Children trying to make a difference in Calcutta's slums

Entertainment,Movies,Kelly Jane Torrance

"The Revolutionary Optimists" is a big title for a small documentary. But it's not false advertising. It does seem revolutionary that the boys and girls whose lives are chronicled here have retained any sense of optimism at all. They're poor children growing up in Calcutta, India, where about a third of the city's 4.5 million people lives in slums.

That's not to say that this film, directed by Maren R. Monsen and Nicole Newnham, is irrepressibly rosy. It spends three years tracking four children, and the stories don't all end happily. Of course, they don't end at all, since even the oldest is still a teenager at the film's conclusion. But it's clear some children end up having a better chance than others of getting out of the slums that swallow so many.

Salim Sheikh might be the most charismatic of the four. The 11-year-old seems like any other kid his age at first. We watch as he refuses to follow the orders of his mother and take a bath. But we soon see that little Salim is going places -- or at least we hope. In between lessons and kicking around a ball with his friends, he works with another 11-year-old, Sikha Patro, to improve their impoverished neighborhood.

On screen
'The Revolutionary Optimists'
» Rating: 3 out of 4 stars
» Starring: Amlan Ganguly, Salim Sheikh, Priyanka Mandal
» Directors: Maren R. Monsen, Nicole Newnham
» Rated: Not rated
» Running time: 95 minutes

"Sikha and I work everywhere together. Our partnership is very good," Salim says, sounding like a Fortune 500 executive. "He really understands the issues," Sikha says, "but he's a bit of a slacker."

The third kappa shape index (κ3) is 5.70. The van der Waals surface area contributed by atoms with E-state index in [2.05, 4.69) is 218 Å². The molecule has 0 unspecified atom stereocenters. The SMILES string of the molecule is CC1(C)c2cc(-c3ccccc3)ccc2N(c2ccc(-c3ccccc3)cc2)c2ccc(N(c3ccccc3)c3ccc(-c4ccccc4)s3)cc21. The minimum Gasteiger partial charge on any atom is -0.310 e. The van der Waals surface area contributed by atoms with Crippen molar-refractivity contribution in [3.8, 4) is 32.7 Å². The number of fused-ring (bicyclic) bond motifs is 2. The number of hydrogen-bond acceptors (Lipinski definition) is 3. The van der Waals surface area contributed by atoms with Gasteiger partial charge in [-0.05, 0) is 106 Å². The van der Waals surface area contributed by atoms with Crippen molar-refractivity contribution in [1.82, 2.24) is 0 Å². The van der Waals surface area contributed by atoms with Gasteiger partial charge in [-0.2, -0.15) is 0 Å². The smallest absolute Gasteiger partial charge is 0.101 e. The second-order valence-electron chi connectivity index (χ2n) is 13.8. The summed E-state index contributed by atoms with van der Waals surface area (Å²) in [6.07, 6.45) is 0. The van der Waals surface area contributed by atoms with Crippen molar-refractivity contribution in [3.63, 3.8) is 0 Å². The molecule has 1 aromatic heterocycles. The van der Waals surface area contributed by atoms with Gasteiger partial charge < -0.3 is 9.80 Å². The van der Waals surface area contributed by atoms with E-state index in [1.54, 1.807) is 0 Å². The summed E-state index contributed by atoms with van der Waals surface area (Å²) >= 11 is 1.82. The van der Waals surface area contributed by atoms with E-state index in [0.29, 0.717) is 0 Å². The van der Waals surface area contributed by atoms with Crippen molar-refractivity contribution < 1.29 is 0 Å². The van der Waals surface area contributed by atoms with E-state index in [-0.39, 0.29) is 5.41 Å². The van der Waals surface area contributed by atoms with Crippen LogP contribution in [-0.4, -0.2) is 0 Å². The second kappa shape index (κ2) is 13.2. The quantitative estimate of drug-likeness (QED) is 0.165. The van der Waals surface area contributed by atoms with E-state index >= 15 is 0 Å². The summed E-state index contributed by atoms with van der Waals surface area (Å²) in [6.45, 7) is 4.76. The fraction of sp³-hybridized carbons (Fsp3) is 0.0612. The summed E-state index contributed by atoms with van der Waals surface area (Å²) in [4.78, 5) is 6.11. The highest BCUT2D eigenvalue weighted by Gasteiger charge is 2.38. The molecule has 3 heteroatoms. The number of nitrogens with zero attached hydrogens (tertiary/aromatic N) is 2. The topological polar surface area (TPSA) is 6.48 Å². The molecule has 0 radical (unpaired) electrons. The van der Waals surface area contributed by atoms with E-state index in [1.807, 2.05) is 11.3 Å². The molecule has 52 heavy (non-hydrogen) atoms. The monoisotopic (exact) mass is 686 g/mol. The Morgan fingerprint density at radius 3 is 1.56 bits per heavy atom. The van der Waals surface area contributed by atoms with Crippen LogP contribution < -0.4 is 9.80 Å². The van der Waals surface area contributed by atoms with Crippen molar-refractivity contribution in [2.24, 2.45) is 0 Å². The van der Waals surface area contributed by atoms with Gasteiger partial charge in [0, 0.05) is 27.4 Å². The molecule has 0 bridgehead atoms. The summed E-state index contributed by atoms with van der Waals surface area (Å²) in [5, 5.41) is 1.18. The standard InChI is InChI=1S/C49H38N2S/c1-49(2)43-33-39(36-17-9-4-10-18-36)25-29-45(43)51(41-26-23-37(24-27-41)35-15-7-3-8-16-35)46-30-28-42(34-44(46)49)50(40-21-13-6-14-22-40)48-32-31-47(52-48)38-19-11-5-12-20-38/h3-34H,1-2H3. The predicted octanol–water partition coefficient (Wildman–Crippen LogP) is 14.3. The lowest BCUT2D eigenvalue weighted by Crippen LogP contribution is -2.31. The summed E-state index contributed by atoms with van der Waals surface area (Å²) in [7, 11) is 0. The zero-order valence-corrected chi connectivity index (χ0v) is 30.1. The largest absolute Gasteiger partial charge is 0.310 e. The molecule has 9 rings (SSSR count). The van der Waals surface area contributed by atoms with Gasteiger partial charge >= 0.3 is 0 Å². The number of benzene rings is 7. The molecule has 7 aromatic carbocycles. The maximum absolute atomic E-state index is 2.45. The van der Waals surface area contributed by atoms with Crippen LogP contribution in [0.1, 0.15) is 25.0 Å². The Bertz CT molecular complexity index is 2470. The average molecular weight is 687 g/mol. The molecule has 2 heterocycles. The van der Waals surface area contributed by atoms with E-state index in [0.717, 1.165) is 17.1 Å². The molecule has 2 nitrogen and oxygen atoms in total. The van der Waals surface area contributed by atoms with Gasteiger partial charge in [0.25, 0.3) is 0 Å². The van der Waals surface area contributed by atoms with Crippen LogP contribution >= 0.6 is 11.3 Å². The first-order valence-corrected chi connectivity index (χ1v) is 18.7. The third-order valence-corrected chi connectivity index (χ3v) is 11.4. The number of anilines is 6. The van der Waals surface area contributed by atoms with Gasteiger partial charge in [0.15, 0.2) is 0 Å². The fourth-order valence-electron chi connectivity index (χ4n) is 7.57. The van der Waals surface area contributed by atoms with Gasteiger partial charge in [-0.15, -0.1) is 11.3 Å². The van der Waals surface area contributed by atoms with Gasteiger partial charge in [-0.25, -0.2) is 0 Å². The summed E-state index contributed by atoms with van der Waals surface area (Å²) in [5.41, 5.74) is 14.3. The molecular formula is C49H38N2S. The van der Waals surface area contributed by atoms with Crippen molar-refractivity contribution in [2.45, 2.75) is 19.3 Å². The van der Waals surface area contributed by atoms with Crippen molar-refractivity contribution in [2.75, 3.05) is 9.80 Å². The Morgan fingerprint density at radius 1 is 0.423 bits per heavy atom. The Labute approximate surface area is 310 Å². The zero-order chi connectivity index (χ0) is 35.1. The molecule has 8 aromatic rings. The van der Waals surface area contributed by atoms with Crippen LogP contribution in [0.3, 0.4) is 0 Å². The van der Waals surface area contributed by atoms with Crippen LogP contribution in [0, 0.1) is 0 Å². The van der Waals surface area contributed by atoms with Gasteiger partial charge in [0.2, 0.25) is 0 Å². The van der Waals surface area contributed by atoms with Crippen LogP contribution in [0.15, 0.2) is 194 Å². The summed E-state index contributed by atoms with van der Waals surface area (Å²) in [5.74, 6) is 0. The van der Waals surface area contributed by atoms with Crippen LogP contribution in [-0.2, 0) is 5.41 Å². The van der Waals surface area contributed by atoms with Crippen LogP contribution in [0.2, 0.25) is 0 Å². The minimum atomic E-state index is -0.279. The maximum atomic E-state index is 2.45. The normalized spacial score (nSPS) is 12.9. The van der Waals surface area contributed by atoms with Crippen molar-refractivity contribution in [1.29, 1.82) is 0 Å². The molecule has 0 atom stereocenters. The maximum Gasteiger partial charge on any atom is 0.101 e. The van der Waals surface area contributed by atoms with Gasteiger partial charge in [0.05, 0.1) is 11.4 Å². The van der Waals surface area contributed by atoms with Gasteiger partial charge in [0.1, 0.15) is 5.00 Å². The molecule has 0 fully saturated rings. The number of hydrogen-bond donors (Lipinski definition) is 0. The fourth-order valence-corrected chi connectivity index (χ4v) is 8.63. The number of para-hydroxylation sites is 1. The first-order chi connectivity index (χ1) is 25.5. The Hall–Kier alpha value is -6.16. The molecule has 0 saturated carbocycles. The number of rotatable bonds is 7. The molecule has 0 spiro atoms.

The city has been promising for years to have all taps in Calcutta provide clean water. But they don't. So residents in some slums must walk a long way to get tap water -- the lines can be hours long. That's one of the problems the two 11-year-olds are trying to change. With their friends, they also organize a day for polio vaccinations and spread the word about it through the neighborhood.

These two children had help and inspiration, of course. Amlan Ganguly is a lawyer-turned-activist who in the late 1990s formed the organization Prayasam, which translates as "Their Own Endeavors." "If you want any kind of change," he explains, "start with the children." He's not just putting ideas into their heads, though -- he's also putting beauty into their souls.

"When I first joined, I thought this was just a dance school," 16-year-old Priyanka Mandal says. Ganguly uses art to teach and inspire. Priyanka is a very good dancer, but a career in the field doesn't seem in the cards. She can choose between staying with her abusive family and escaping via a prospective abusive husband.

Ganguly works a lot with the girls of Calcutta. He relates to them. "A man in our society who dances is not respected," he says -- though he's quick to point out that the Hindu god Shiva is also known as the Cosmic Dancer. "In Indian society, the girls are looked down upon, too. They are the second sex."

The activist doesn't baby these children, who often have to grow up quickly -- 14-year-old Kajal Kahar is her family's main breadwinner, making bricks. "The dialogue was a weakness. We need to work on that," he tells them when he's unimpressed with the work they've put into a puppet play.

"The Revolutionary Optimists," with so many stories to tell, can be rather unfocused at times. But what's clear -- and most important -- is the good work Ganguly is doing and how desperately it's needed.

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